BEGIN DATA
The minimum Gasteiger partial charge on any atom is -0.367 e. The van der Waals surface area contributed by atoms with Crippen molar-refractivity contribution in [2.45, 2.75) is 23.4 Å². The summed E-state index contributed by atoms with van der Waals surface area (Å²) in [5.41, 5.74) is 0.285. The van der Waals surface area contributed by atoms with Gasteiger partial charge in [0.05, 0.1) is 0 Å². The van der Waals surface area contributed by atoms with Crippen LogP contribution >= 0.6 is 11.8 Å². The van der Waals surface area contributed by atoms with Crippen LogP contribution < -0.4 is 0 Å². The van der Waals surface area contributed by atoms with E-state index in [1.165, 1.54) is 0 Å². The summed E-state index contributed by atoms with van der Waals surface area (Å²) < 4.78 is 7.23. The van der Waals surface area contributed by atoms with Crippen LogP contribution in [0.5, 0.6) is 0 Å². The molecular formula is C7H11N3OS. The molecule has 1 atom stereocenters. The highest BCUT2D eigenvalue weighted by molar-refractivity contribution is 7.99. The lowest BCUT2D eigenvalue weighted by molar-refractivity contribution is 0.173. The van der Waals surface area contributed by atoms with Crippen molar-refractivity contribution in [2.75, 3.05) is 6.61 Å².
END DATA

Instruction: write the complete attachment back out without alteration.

The minimum Gasteiger partial charge on any atom is -0.367 e. The van der Waals surface area contributed by atoms with Crippen molar-refractivity contribution in [2.45, 2.75) is 23.4 Å². The summed E-state index contributed by atoms with van der Waals surface area (Å²) in [5.41, 5.74) is 0.285. The van der Waals surface area contributed by atoms with Gasteiger partial charge in [0.05, 0.1) is 0 Å². The van der Waals surface area contributed by atoms with Crippen LogP contribution >= 0.6 is 11.8 Å². The van der Waals surface area contributed by atoms with Crippen LogP contribution < -0.4 is 0 Å². The van der Waals surface area contributed by atoms with E-state index in [1.165, 1.54) is 0 Å². The summed E-state index contributed by atoms with van der Waals surface area (Å²) < 4.78 is 7.23. The van der Waals surface area contributed by atoms with Crippen LogP contribution in [0.5, 0.6) is 0 Å². The molecular formula is C7H11N3OS. The molecule has 1 atom stereocenters. The highest BCUT2D eigenvalue weighted by molar-refractivity contribution is 7.99. The lowest BCUT2D eigenvalue weighted by molar-refractivity contribution is 0.173. The van der Waals surface area contributed by atoms with Crippen molar-refractivity contribution in [2.75, 3.05) is 6.61 Å².